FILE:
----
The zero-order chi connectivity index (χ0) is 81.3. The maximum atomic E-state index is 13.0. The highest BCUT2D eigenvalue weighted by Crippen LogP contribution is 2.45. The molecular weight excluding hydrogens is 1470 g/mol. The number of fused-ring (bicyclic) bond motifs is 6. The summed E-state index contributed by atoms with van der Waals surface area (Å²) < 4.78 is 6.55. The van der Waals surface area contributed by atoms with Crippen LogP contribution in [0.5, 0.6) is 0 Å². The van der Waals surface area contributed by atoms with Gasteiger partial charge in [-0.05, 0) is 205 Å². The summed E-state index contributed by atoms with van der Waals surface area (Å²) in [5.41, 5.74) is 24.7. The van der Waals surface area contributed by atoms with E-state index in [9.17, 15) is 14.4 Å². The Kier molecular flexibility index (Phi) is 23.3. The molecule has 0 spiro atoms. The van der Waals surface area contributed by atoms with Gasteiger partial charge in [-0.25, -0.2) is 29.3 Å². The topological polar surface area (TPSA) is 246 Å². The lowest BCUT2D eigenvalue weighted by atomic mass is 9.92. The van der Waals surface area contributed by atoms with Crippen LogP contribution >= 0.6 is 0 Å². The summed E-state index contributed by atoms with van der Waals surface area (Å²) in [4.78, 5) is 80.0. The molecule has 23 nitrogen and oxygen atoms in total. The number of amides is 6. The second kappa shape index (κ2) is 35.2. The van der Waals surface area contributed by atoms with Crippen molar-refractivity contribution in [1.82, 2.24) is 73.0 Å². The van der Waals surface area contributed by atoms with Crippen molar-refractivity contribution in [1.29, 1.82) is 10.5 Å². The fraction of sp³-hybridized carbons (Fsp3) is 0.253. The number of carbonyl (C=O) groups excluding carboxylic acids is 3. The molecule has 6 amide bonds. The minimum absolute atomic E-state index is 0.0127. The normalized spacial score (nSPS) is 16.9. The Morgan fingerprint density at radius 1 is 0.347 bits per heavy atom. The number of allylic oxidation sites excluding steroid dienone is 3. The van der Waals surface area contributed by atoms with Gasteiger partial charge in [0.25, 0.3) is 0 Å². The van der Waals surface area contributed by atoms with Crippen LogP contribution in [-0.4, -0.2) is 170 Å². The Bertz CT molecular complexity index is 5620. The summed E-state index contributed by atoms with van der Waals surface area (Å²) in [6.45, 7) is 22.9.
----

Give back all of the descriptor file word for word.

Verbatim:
The zero-order chi connectivity index (χ0) is 81.3. The maximum atomic E-state index is 13.0. The highest BCUT2D eigenvalue weighted by Crippen LogP contribution is 2.45. The molecular weight excluding hydrogens is 1470 g/mol. The number of fused-ring (bicyclic) bond motifs is 6. The summed E-state index contributed by atoms with van der Waals surface area (Å²) < 4.78 is 6.55. The van der Waals surface area contributed by atoms with Crippen LogP contribution in [0.5, 0.6) is 0 Å². The van der Waals surface area contributed by atoms with Gasteiger partial charge in [-0.05, 0) is 205 Å². The summed E-state index contributed by atoms with van der Waals surface area (Å²) in [5.41, 5.74) is 24.7. The van der Waals surface area contributed by atoms with E-state index in [9.17, 15) is 14.4 Å². The Kier molecular flexibility index (Phi) is 23.3. The molecule has 0 spiro atoms. The van der Waals surface area contributed by atoms with Gasteiger partial charge in [-0.25, -0.2) is 29.3 Å². The topological polar surface area (TPSA) is 246 Å². The lowest BCUT2D eigenvalue weighted by atomic mass is 9.92. The van der Waals surface area contributed by atoms with Crippen LogP contribution >= 0.6 is 0 Å². The summed E-state index contributed by atoms with van der Waals surface area (Å²) in [4.78, 5) is 80.0. The molecule has 23 nitrogen and oxygen atoms in total. The number of amides is 6. The second kappa shape index (κ2) is 35.2. The van der Waals surface area contributed by atoms with Crippen molar-refractivity contribution in [1.82, 2.24) is 73.0 Å². The van der Waals surface area contributed by atoms with Crippen molar-refractivity contribution in [1.29, 1.82) is 10.5 Å². The fraction of sp³-hybridized carbons (Fsp3) is 0.253. The number of carbonyl (C=O) groups excluding carboxylic acids is 3. The molecule has 6 amide bonds. The minimum absolute atomic E-state index is 0.0127. The normalized spacial score (nSPS) is 16.9. The Morgan fingerprint density at radius 1 is 0.347 bits per heavy atom. The number of allylic oxidation sites excluding steroid dienone is 3. The van der Waals surface area contributed by atoms with Gasteiger partial charge in [0.25, 0.3) is 0 Å². The van der Waals surface area contributed by atoms with Crippen LogP contribution in [-0.4, -0.2) is 170 Å². The Bertz CT molecular complexity index is 5620. The summed E-state index contributed by atoms with van der Waals surface area (Å²) in [6.45, 7) is 22.9.